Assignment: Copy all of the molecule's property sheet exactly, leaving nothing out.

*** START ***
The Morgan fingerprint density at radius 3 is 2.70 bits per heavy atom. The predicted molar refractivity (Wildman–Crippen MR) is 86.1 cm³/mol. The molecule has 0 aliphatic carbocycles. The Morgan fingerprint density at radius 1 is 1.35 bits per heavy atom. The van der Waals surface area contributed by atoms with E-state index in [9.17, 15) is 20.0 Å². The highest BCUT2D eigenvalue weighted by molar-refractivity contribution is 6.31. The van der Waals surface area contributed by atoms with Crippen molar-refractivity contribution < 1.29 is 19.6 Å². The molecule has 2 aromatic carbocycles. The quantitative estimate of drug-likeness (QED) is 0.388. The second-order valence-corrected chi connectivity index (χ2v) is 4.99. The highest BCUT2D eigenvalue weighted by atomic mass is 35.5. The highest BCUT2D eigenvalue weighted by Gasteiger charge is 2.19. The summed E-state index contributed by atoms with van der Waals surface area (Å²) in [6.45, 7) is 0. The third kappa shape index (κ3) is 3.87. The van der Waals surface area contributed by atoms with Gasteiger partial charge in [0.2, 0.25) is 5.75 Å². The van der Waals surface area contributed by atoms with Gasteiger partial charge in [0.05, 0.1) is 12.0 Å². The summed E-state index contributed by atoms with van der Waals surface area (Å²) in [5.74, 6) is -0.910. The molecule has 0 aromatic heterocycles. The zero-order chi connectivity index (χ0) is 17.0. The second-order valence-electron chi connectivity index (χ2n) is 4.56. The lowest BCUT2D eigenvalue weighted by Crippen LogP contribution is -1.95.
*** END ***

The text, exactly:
The Morgan fingerprint density at radius 3 is 2.70 bits per heavy atom. The predicted molar refractivity (Wildman–Crippen MR) is 86.1 cm³/mol. The molecule has 0 aliphatic carbocycles. The Morgan fingerprint density at radius 1 is 1.35 bits per heavy atom. The van der Waals surface area contributed by atoms with E-state index in [9.17, 15) is 20.0 Å². The highest BCUT2D eigenvalue weighted by molar-refractivity contribution is 6.31. The van der Waals surface area contributed by atoms with Crippen molar-refractivity contribution < 1.29 is 19.6 Å². The molecule has 2 aromatic carbocycles. The quantitative estimate of drug-likeness (QED) is 0.388. The second-order valence-corrected chi connectivity index (χ2v) is 4.99. The highest BCUT2D eigenvalue weighted by atomic mass is 35.5. The highest BCUT2D eigenvalue weighted by Gasteiger charge is 2.19. The summed E-state index contributed by atoms with van der Waals surface area (Å²) in [6.45, 7) is 0. The third kappa shape index (κ3) is 3.87. The van der Waals surface area contributed by atoms with Gasteiger partial charge in [0.2, 0.25) is 5.75 Å². The van der Waals surface area contributed by atoms with Gasteiger partial charge in [0.05, 0.1) is 12.0 Å². The summed E-state index contributed by atoms with van der Waals surface area (Å²) in [5.74, 6) is -0.910. The molecule has 0 aromatic heterocycles. The zero-order chi connectivity index (χ0) is 17.0. The second-order valence-electron chi connectivity index (χ2n) is 4.56. The lowest BCUT2D eigenvalue weighted by Crippen LogP contribution is -1.95.